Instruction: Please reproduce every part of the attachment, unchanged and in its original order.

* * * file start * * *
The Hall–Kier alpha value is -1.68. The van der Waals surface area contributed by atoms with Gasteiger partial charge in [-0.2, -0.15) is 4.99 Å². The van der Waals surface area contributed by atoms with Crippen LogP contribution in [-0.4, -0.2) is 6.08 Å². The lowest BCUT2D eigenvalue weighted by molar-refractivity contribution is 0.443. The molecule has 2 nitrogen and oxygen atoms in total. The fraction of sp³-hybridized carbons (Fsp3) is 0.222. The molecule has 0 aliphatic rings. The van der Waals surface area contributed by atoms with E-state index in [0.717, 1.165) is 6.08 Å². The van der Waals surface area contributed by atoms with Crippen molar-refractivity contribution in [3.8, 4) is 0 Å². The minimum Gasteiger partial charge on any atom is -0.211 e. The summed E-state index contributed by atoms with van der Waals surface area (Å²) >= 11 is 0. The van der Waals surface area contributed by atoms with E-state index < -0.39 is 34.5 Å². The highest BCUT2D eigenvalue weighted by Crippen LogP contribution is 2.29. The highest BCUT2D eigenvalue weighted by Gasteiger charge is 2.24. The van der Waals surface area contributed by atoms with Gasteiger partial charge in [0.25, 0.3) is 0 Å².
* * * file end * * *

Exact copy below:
The Hall–Kier alpha value is -1.68. The van der Waals surface area contributed by atoms with Gasteiger partial charge in [-0.2, -0.15) is 4.99 Å². The van der Waals surface area contributed by atoms with Crippen LogP contribution in [-0.4, -0.2) is 6.08 Å². The lowest BCUT2D eigenvalue weighted by molar-refractivity contribution is 0.443. The molecule has 2 nitrogen and oxygen atoms in total. The fraction of sp³-hybridized carbons (Fsp3) is 0.222. The molecule has 0 aliphatic rings. The van der Waals surface area contributed by atoms with E-state index in [0.717, 1.165) is 6.08 Å². The van der Waals surface area contributed by atoms with Crippen molar-refractivity contribution in [3.8, 4) is 0 Å². The minimum Gasteiger partial charge on any atom is -0.211 e. The summed E-state index contributed by atoms with van der Waals surface area (Å²) >= 11 is 0. The van der Waals surface area contributed by atoms with E-state index < -0.39 is 34.5 Å². The highest BCUT2D eigenvalue weighted by Crippen LogP contribution is 2.29. The highest BCUT2D eigenvalue weighted by Gasteiger charge is 2.24. The van der Waals surface area contributed by atoms with Gasteiger partial charge in [0.25, 0.3) is 0 Å².